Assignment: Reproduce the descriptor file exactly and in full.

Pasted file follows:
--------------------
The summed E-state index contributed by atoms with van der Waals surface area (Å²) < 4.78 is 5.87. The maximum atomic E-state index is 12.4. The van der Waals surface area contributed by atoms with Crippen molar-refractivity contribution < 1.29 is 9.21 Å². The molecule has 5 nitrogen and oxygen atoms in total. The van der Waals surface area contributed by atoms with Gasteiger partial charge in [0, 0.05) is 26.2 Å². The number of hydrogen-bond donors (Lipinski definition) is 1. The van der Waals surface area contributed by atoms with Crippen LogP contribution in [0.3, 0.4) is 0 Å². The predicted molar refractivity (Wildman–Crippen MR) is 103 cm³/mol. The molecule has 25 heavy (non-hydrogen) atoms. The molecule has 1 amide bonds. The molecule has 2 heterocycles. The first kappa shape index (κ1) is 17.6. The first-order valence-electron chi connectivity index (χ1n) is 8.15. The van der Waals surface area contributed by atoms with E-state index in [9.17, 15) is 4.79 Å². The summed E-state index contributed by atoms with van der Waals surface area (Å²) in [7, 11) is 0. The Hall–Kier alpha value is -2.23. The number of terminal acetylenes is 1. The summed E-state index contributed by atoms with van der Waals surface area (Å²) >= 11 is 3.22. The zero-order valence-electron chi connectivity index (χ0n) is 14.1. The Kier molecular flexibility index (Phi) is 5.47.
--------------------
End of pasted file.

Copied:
The summed E-state index contributed by atoms with van der Waals surface area (Å²) < 4.78 is 5.87. The maximum atomic E-state index is 12.4. The van der Waals surface area contributed by atoms with Crippen molar-refractivity contribution < 1.29 is 9.21 Å². The molecule has 5 nitrogen and oxygen atoms in total. The van der Waals surface area contributed by atoms with Gasteiger partial charge in [0, 0.05) is 26.2 Å². The number of hydrogen-bond donors (Lipinski definition) is 1. The van der Waals surface area contributed by atoms with Crippen LogP contribution in [0.3, 0.4) is 0 Å². The predicted molar refractivity (Wildman–Crippen MR) is 103 cm³/mol. The molecule has 25 heavy (non-hydrogen) atoms. The molecule has 1 amide bonds. The molecule has 2 heterocycles. The first kappa shape index (κ1) is 17.6. The first-order valence-electron chi connectivity index (χ1n) is 8.15. The van der Waals surface area contributed by atoms with E-state index in [9.17, 15) is 4.79 Å². The summed E-state index contributed by atoms with van der Waals surface area (Å²) in [7, 11) is 0. The Hall–Kier alpha value is -2.23. The number of terminal acetylenes is 1. The summed E-state index contributed by atoms with van der Waals surface area (Å²) >= 11 is 3.22. The zero-order valence-electron chi connectivity index (χ0n) is 14.1. The Kier molecular flexibility index (Phi) is 5.47.